Asian Spine J Search


Asian Spine J > Volume 15(5); 2021 > Article
Nakamae, Kamei, Tamura, Kanda, Nakanishi, and Adachi: Quantitative Assessment of Bone Marrow Edema in Adolescent Athletes with Lumbar Spondylolysis Using Contrast Ratio on Magnetic Resonance Imaging


Study Design

Prospective cohort study.


To quantitatively evaluate bone marrow edema (BME) in the pedicle on magnetic resonance imaging (MRI) for adolescent athlete patients with spondylolysis.

Overview of Literature

Spondylolysis, a stress fracture of the pars interarticularis, is a common occurrence in adolescent athletes with low back pain. T2-weighed fat-saturated MRI is reportedly useful for the detection of BME in the pedicle in the early stage of spondylolysis; however, to our knowledge, the quantitative assessment of BME in spondylolysis has not been reported.


Adolescent athletes with spondylolysis, including those with symptoms of low back pain, were enrolled. The sporting activity of the patients was restricted, and a hard brace was attached to the spine. The BME range of interest was taken on T2-weighed fat-saturated MRI, and the signal intensity (SI) of the BME (SIedema) was measured. The contrast ratio (CR) between the SI of the BME and SI of the spinal cord (SIcord) was calculated per the following formulae: CRedema=(SIedema−SIcord)/(SIedema+SIcord). The CR of the normal pedicle was measured as a control per the following formulae: CRcontrol=(SIcontrol−SIcord)/(SIcontrol+SIcord).


The study enrolled 32 men and one woman; the mean patient age was 15.2 years (range, 12–18 years). The average CR of the edema and normal pedicle at the first visit was 0.506 (range, 0.097–0.804) and 0.137 (range, −0.741 to 0.572), respectively. The CR of the edema was significantly higher as compared to that of the normal pedicle (p<0.01). MRI that was performed 1 month after the first visit showed that the CR of the edema had decreased to 0.204 (range, −0.152 to 0.517). The CR of the edema 1 month thereafter was significantly lower than that at the first visit (p<0.01).


Quantitative assessment of BME using CR on MRI is useful in the evaluation of the healing process of spondylolysis.


Lumbar spondylolysis is a lesion of the pars interarticularis and represents a common cause of low back pain in young athletes. It is generally regarded as a stress fracture of the pars interarticularis, caused by repetitive extension and rotation force [14]. In case of pseudoarthrosis, the patient may develop low back pain and radicular pain. Therefore, the main treatment goal for lumbar spondylolysis is to obtain bony fusion with conservative therapy. To achieve this bony fusion, early diagnosis and treatment for lumbar spondylolysis is vital.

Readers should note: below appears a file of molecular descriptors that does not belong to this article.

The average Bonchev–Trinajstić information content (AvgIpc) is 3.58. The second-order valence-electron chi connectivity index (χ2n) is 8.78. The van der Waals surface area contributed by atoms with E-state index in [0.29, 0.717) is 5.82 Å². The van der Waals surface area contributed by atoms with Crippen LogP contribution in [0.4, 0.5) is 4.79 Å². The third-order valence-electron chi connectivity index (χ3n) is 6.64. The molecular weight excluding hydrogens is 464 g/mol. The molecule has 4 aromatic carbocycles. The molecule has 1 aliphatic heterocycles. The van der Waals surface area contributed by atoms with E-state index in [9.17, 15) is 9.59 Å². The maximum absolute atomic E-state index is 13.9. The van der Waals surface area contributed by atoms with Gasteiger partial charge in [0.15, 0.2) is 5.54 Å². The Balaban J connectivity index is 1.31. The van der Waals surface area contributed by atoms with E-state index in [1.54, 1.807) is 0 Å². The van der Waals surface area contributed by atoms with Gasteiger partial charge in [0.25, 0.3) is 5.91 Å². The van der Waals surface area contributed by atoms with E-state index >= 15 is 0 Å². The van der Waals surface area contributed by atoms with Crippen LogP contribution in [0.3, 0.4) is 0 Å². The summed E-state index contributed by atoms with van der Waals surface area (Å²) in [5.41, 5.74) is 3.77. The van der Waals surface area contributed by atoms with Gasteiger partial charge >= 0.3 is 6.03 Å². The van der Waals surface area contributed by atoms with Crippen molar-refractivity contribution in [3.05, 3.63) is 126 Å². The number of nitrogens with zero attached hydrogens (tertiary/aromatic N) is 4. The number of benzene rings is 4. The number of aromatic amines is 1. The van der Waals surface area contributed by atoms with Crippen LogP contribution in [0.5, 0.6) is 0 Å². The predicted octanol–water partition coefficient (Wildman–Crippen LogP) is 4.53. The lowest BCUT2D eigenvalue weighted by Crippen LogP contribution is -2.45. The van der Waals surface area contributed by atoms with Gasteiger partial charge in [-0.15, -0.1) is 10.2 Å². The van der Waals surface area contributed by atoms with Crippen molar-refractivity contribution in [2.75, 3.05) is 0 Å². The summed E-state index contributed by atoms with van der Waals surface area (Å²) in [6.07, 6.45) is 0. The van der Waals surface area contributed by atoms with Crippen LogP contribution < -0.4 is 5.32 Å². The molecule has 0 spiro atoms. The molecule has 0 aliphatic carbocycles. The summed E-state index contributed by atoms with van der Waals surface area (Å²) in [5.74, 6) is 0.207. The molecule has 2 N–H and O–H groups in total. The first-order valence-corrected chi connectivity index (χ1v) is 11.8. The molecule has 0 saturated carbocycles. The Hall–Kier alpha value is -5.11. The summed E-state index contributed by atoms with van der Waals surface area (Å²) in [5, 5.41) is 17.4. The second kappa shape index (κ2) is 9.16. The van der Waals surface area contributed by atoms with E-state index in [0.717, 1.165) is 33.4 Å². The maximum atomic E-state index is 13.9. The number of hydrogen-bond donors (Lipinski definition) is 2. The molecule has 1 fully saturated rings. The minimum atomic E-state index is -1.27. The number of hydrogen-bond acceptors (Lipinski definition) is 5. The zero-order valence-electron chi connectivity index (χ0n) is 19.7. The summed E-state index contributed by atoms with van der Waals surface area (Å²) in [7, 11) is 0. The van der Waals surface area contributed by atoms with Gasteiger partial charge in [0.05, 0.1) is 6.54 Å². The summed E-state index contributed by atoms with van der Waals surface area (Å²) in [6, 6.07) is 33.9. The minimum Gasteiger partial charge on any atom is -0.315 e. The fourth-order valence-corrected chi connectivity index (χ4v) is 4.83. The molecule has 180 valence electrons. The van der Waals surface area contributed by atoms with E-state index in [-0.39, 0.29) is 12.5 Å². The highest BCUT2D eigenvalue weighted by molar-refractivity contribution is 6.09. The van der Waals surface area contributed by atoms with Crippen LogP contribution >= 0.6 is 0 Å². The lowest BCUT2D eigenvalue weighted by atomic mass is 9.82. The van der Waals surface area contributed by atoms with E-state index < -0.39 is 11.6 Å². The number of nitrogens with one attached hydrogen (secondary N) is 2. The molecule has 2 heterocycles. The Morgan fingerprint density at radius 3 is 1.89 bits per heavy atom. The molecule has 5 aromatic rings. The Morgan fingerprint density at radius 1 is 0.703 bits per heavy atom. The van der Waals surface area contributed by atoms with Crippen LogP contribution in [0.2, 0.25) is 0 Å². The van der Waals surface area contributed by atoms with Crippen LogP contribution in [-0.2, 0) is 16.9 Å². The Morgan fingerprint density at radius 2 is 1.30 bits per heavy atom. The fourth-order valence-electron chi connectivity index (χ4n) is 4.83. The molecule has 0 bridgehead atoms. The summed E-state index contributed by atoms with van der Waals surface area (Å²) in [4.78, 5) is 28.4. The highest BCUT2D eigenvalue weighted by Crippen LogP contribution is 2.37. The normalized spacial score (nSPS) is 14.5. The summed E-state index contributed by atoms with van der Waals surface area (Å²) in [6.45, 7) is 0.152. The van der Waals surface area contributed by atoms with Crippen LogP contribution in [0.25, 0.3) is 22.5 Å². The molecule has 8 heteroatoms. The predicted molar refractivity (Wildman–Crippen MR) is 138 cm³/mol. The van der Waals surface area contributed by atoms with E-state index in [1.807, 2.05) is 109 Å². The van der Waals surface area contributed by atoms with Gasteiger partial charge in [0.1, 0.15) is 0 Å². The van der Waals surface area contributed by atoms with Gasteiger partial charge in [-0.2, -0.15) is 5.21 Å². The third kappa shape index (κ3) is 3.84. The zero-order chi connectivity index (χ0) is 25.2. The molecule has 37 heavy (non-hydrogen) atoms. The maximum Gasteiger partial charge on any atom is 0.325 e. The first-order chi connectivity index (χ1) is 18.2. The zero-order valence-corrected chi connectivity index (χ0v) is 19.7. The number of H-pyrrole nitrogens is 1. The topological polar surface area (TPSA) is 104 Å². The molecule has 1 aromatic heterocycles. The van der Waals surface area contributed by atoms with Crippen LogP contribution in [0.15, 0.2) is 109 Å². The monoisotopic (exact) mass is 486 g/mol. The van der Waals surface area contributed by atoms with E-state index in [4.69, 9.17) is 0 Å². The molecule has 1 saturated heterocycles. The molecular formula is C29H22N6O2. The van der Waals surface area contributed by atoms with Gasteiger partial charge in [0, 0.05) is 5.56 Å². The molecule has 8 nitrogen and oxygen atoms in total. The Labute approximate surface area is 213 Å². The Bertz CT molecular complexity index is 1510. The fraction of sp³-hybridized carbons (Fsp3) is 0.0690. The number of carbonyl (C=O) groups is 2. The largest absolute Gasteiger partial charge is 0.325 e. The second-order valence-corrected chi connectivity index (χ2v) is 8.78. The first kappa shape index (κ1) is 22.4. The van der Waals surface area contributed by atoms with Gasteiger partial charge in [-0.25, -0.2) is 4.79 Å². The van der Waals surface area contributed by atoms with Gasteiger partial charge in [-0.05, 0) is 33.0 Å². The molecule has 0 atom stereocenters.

Bone marrow edema (BME) without a visible fracture line is considered an early response to a stress fracture in the lumbar spine. Magnetic resonance imaging (MRI) is reportedly a useful early-stage diagnostic tool for spondylolysis because it shows an edematous stress fracture of the lumbar spine as BME [5,6]. For curable fresh stress fractures with BME, intensive conservative treatment should be performed. However, there is no proven quantitative method to evaluate BME on MRI for lumbar spondylolysis. In the field of radiology, the contrast ratio (CR) is reported as a quantitative parameter for the analyses of human tissues [79]. Although some studies have reported on the CR in the fields of pulmonary medicine and liver disease [10,11], few studies have reported on the CR in the field of the spine surgery [12,13].
This study aimed to evaluate the CR of BME in adolescent athletes with lumbar spondylolysis as a quantitative parameter tool.

Materials and Methods

1. Patients

From 2017 to 2019, we retrospectively analyzed 33 athlete patients with lumbar spondylolysis accompanied by low back pain. All the patients were competitive athletes who consulted Hiroshima University Hospital or Kanda Clinic because of persistent low back pain (>1 week) while playing sports. The athletic events of the patients were evaluated. The duration of low back pain from onset to the first MRI was also evaluated. Following the diagnosis of spondylolysis, the patients’ sporting activity was restricted, a hard brace was applied to the spine, and physiotherapy was performed. This study was approved by the institutional review board of Hiroshima University (approval no., E-1352), and all patients provided informed consent for study participation.

2. Radiological assessments

The radiological outcomes of spondylolysis were evaluated based on the spinal level, laterality, and staging, as per the findings of computed tomography (CT) on axial images [14]. If there was spondylolysis on both the sides, the staging of the earlier side was evaluated. We performed high-resolution MRI using T1-weighed imaging and T2-weighed fat-saturated imaging for all the patients. BME was defined as the area of bone that showed a low or intermediate signal intensity (SI) value on T1 weighted images and a high SI value on T2-weighed fat-saturated MRI in the sagittal plane, in comparison with the equivalent values in normal bone marrow [5,6,15]. MRI examinations were performed at the first visit and were repeated after 1 month. The interval changes in the SI values of BME on the follow-up magnetic resonance (MR) images were compared with the SI values of BME on the images obtained at the first visit. CT examinations were completed at the time of the first visit and then again at 3 months. Bone union was assessed as per the continuity of the bony trabecular on CT at 3 months.